Whitman Women Participate in Mentorship and Networking Trip to NYC

In May, 20 undergraduate students in the Martin J. Whitman School of Management at Syracuse University traveled to New York City for the Whitman Women in NYC career exploration trip. This experiential learning opportunity allowed students to learn about careers in financial services as well as connect with accomplished female Whitman alumni.

The trip began with a visit to Goldman Sachs hosted by Deborah Leone ’86, ’87 MBA, a Syracuse University Trustee and member of Whitman’s Advisory Council. Leone is advisory director of the firm and a member of the Board of Directors of Goldman Sachs Bank USA. Hillary Tucker, grad year associate on the Global Consultants team within the Consumer and Investment Management Division, and Lauren Goldberg from the campus recruiting team also were on hand. The site visit to Goldman Sachs was followed by an alumni panel, networking luncheon and small-group coffee chats matching students with Whitman alumnae for continued conversation and career insights.

The theme of the panel was Closing the Gap: Empowerment, Mentorship, and Persistence. The panelists were Nancy Girondo ’98, ’16 MBA, senior product management at Invesco; Molly Fisher ’08, ’12 M.S., chief of staff to the CFO at Dig Inn; Laura Cawley ’12, leveraged finance associate at J.P. Morgan; Chelsea Ransom-Cooper ’15, associate wealth advisor at BakerAvenue Wealth Management; and Dana D’Ambrosio Bartley ’09 MBA, head of national accounts at Morgan Stanley Investment Management.

The panelists discussed their backgrounds in the industry, from graduating from Syracuse to where they are presently in their careers. Additionally, they covered an array of topics related to navigating the underrepresentation of women in the global financial system.

One of these topics was “Silencing Self-doubt: How to Overcome Imposter Syndrome.” Imposter syndrome is the internal suspicion that one’s success comes from luck, timing or even accident, and can be inherent for women in the workplace, as presented at the National Diversity Council’s Women in Leadership Symposium 2019.

Despite the efforts of high achieving women, those who suffer from imposter syndrome have a nagging feeling that they may be “found out” as a fraud or detected by colleagues that they do not belong. The panelists discussed how women can identify and silence this voice.

Another panel, “Leveraging Intersectionality in the Workplace,” discussed intersectionality, originally coined by Kimberle Crenshaw, professor of law at UCLA and Columbia Law School, and a leading authority in the areas of civil rights, Black feminist legal theory, and race, racism, and the law. Intersectionality touches on the fact that identities are not defined by a singular part of our background.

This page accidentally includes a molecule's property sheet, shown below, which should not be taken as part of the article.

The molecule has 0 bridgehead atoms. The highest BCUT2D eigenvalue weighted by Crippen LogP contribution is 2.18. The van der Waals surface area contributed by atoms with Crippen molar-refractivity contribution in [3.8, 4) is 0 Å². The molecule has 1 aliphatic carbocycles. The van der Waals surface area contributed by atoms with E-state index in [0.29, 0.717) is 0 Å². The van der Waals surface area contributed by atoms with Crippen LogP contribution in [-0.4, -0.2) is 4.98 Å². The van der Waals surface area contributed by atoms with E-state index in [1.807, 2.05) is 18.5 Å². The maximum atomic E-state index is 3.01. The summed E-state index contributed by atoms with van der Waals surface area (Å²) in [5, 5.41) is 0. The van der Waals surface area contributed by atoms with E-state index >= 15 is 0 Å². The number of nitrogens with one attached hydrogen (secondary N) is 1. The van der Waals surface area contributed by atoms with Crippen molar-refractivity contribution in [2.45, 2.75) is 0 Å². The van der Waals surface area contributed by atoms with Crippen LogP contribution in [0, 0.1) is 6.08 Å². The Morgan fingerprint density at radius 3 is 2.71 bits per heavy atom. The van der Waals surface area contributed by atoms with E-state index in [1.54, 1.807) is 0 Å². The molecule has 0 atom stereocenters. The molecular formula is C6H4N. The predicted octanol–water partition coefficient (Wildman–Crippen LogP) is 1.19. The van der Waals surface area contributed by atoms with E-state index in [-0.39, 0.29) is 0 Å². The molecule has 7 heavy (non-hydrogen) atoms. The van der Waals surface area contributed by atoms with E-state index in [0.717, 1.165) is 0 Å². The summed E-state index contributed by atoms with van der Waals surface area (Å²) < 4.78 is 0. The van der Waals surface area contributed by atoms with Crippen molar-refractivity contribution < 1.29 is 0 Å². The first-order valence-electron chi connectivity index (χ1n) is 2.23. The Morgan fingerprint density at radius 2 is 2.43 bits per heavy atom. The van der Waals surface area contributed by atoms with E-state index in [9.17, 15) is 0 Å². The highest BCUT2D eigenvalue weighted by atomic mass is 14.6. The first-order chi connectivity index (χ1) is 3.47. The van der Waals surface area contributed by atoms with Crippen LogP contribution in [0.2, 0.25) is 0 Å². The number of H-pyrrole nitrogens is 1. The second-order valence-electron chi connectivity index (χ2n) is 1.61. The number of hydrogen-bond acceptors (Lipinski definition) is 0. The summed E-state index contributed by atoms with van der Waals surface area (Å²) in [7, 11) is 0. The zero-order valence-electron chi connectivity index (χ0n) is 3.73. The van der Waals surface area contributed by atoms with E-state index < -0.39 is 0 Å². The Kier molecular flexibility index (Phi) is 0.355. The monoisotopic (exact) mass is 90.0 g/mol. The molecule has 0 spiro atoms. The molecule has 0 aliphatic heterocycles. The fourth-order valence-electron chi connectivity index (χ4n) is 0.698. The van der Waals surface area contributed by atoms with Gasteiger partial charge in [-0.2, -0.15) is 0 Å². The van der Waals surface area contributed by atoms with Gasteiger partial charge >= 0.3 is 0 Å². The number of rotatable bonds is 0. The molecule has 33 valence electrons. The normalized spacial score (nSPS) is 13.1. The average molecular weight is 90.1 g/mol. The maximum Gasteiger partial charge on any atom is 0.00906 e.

While there is a connection between women, it is important to recognize how race, ethnicity, gender, sexuality, ability, class, education and experience all help to mold unique perspectives, and this must be accounted for in the pursuit for achieving equality for all women. With that in mind, the panelists opened with the question, “How can we ensure we are fighting for every woman and how can we use our intersecting identities to support one another in various ways?”

Lastly, the panelists covered the importance of mentorship with the topic “Gaining Mentors.” Most of the time, one cannot reach his/her goals without some help, and for women, especially those of color, it can be difficult to gain such assistance in the form of a mentor, according to the panelists.

For women who have been able to obtain powerful positions, it is crucial to become accessible as mentors to both women and men in order to showcase women as leaders and continue to bring more women into the corporate realm. The panelists then discussed how women can find the right mentors.

With this exploration trip, many female students from Syracuse were able to begin making connections with mentors during the small-group session like Bettina Papageorge ’21, and Daniela Lisa ’17, financial analyst at JPMorgan Chase & Co.

“I connected with Daniela, because we had similar interests at Syracuse,” said Papgeorge. “I am extremely grateful for her willingness to help me with my career and provide professional advice. I still keep in contact with her and some of the other alumni I met on this trip.”

Papageorge also noted that, “Seeing how many successful women there were in the finance field, specifically Syracuse alumni, gave me confidence in my own career path, wherever it may take me.”

With the mission of educating, inspiring and encouraging students to reflect on their own goals as they strive to mold their career journey, this immersive trip gave female students powerful insights in navigating the field of finance and the corporate world. Students were able to take this and build upon their networks as they continue their studies at Syracuse.

Julia Fiedler
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